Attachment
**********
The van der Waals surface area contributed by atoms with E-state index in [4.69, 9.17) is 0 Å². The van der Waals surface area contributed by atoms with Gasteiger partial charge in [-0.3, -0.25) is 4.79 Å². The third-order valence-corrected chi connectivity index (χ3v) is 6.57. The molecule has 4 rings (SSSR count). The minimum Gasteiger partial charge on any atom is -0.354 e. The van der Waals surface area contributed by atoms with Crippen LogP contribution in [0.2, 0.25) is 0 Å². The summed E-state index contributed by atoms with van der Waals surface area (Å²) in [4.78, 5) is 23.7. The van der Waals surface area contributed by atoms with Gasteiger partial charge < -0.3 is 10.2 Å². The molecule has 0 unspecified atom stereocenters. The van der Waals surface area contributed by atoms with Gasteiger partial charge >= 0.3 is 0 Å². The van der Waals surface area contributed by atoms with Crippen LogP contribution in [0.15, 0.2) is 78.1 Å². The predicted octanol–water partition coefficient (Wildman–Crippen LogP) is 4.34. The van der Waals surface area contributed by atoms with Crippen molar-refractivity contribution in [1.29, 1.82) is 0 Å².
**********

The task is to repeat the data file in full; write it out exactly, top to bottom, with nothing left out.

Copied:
The van der Waals surface area contributed by atoms with E-state index in [4.69, 9.17) is 0 Å². The van der Waals surface area contributed by atoms with Gasteiger partial charge in [-0.3, -0.25) is 4.79 Å². The third-order valence-corrected chi connectivity index (χ3v) is 6.57. The molecule has 4 rings (SSSR count). The minimum Gasteiger partial charge on any atom is -0.354 e. The van der Waals surface area contributed by atoms with Crippen LogP contribution in [0.2, 0.25) is 0 Å². The summed E-state index contributed by atoms with van der Waals surface area (Å²) in [4.78, 5) is 23.7. The van der Waals surface area contributed by atoms with Gasteiger partial charge < -0.3 is 10.2 Å². The molecule has 0 unspecified atom stereocenters. The van der Waals surface area contributed by atoms with Gasteiger partial charge >= 0.3 is 0 Å². The van der Waals surface area contributed by atoms with Crippen LogP contribution in [0.15, 0.2) is 78.1 Å². The predicted octanol–water partition coefficient (Wildman–Crippen LogP) is 4.34. The van der Waals surface area contributed by atoms with Crippen molar-refractivity contribution in [1.29, 1.82) is 0 Å².